Blake Minge earns $40,000 entrepreneurial scholarship
Perham High School senior Blake Minge was recently selected for a $40,000 scholarship from the McKelvey Foundation.
This is a national scholarship awarded to young entrepreneurs who have started their own businesses. The scholars are awarded up to $10,000 per year to attend any four-year college within the United States.
Blake Minge, son of Brenda Minge and the late Charles Minge, plans to attend the University of North Dakota and double major in Computer Information Systems and Business.
Ever since August of 2005, the now 18-year-old Blake has co-owned The Cactus, along with his mother Brenda. The Cactus, located just south of Perham, features a restaurant, bar, bowling alley, and an event center.
According to the McKelvey Foundation's website, winners of the Entrepreneurial Scholarships will enjoy being part of a larger entrepreneurial networking community and will be given the opportunity to meet with other scholars during a summer e-Venture program. The 2009 e-Venture program is scheduled in St. Louis, MO.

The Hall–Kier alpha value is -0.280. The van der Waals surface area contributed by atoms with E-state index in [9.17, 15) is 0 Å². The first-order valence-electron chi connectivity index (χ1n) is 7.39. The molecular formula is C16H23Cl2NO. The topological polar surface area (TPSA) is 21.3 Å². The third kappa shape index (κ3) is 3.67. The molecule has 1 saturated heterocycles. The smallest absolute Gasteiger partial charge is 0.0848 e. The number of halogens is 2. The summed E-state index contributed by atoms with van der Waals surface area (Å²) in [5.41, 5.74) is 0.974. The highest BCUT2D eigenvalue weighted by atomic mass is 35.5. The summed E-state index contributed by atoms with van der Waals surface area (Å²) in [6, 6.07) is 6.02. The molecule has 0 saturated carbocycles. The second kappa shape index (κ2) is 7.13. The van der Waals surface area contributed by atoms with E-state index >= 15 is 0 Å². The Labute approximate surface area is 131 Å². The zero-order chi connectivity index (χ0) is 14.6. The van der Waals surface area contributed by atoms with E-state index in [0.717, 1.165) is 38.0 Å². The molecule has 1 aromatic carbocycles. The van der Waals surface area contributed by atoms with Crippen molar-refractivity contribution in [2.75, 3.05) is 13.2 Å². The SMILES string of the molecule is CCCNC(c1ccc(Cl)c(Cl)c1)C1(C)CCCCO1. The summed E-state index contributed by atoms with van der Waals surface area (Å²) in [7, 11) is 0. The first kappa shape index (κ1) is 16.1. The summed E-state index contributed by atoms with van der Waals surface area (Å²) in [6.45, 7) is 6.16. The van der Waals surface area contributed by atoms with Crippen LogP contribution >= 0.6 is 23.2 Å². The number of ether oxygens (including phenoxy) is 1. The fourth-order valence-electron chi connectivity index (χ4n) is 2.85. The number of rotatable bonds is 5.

In order to be considered for the scholarship, applicants are required to: be a graduating senior of a U.S. high school or home-school program, attend an accredited four-year college or university within the 50 United States, own and operate a business for at least one year (non-profits are included), have at least one paid employee (not including himself/herself or partner), and have sales revenue (unless non-profit).
According to Minge, the most employees The Cactus has on its payroll at any given time is 36--a substantially higher number than the one paid employee required to be eligible for the scholarship.
Minge says he first heard about the scholarship when he was given a brochure about it at the high school.
"I was narrowed down from 4,000 applicants to 120," he explains of the competitive scholarship selection process. "Then they narrowed it down to the 60 winners."
In order to select the final 60 winners from the 120, Minge says the foundation conducted telephone interviews with the applicants. A representative from the foundation spent about a half hour on the phone with him discussing in detail his business and future plans.
Andy McKelvey, a successful entrepreneur and creator of the McKelvey Foundation, was quoted as saying he "knows what it is to dream big - to have the vision, creativity and drive to convert a new idea into a thriving business."
Knowing what it takes to make those dreams a reality, he started funding the Entrepreneurial Scholarships to help encourage young business owners and ease the burden of debt many students face after graduating from college.